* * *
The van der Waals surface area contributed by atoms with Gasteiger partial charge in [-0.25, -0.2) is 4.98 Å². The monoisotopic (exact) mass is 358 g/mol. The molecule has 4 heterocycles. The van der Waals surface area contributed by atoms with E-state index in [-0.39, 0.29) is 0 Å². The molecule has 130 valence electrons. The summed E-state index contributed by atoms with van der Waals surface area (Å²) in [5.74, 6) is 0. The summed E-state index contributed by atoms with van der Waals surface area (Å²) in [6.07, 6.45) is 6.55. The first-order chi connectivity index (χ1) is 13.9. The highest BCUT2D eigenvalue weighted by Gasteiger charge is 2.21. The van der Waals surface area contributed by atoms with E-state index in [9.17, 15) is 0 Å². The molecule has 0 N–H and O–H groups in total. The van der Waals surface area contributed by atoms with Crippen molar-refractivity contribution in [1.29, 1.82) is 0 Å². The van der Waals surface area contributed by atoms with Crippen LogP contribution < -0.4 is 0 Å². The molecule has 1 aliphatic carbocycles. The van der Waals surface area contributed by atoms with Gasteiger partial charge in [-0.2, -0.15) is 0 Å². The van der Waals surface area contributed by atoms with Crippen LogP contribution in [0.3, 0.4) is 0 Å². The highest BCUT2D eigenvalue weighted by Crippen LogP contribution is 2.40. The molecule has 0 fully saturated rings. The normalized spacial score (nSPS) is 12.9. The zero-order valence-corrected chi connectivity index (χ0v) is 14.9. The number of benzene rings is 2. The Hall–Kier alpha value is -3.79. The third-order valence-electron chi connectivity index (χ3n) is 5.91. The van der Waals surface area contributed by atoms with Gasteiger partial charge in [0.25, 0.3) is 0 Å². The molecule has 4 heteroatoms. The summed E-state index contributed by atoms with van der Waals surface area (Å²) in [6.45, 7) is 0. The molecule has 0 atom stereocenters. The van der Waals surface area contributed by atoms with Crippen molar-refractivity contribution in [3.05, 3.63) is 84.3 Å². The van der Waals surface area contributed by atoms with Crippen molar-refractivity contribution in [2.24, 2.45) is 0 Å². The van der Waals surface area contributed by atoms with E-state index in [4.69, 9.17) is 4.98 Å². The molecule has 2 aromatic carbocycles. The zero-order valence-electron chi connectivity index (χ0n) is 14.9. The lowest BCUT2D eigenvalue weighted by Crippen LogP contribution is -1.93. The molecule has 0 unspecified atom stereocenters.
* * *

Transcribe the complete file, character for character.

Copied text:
The van der Waals surface area contributed by atoms with Gasteiger partial charge in [-0.25, -0.2) is 4.98 Å². The monoisotopic (exact) mass is 358 g/mol. The molecule has 4 heterocycles. The van der Waals surface area contributed by atoms with E-state index in [-0.39, 0.29) is 0 Å². The molecule has 130 valence electrons. The summed E-state index contributed by atoms with van der Waals surface area (Å²) in [5.74, 6) is 0. The summed E-state index contributed by atoms with van der Waals surface area (Å²) in [6.07, 6.45) is 6.55. The first-order chi connectivity index (χ1) is 13.9. The highest BCUT2D eigenvalue weighted by Gasteiger charge is 2.21. The van der Waals surface area contributed by atoms with E-state index in [9.17, 15) is 0 Å². The molecule has 0 N–H and O–H groups in total. The van der Waals surface area contributed by atoms with Crippen molar-refractivity contribution in [1.29, 1.82) is 0 Å². The van der Waals surface area contributed by atoms with Crippen LogP contribution < -0.4 is 0 Å². The molecule has 1 aliphatic carbocycles. The van der Waals surface area contributed by atoms with Gasteiger partial charge in [-0.2, -0.15) is 0 Å². The van der Waals surface area contributed by atoms with Crippen LogP contribution in [0.3, 0.4) is 0 Å². The highest BCUT2D eigenvalue weighted by Crippen LogP contribution is 2.40. The molecule has 0 fully saturated rings. The normalized spacial score (nSPS) is 12.9. The zero-order valence-corrected chi connectivity index (χ0v) is 14.9. The number of benzene rings is 2. The Hall–Kier alpha value is -3.79. The third-order valence-electron chi connectivity index (χ3n) is 5.91. The van der Waals surface area contributed by atoms with Gasteiger partial charge in [0.25, 0.3) is 0 Å². The molecule has 4 heteroatoms. The summed E-state index contributed by atoms with van der Waals surface area (Å²) in [6.45, 7) is 0. The molecule has 0 atom stereocenters. The van der Waals surface area contributed by atoms with Crippen molar-refractivity contribution in [3.05, 3.63) is 84.3 Å². The van der Waals surface area contributed by atoms with Crippen molar-refractivity contribution in [2.24, 2.45) is 0 Å². The van der Waals surface area contributed by atoms with E-state index in [4.69, 9.17) is 4.98 Å². The molecule has 2 aromatic carbocycles. The zero-order valence-electron chi connectivity index (χ0n) is 14.9. The lowest BCUT2D eigenvalue weighted by Crippen LogP contribution is -1.93. The molecule has 0 unspecified atom stereocenters.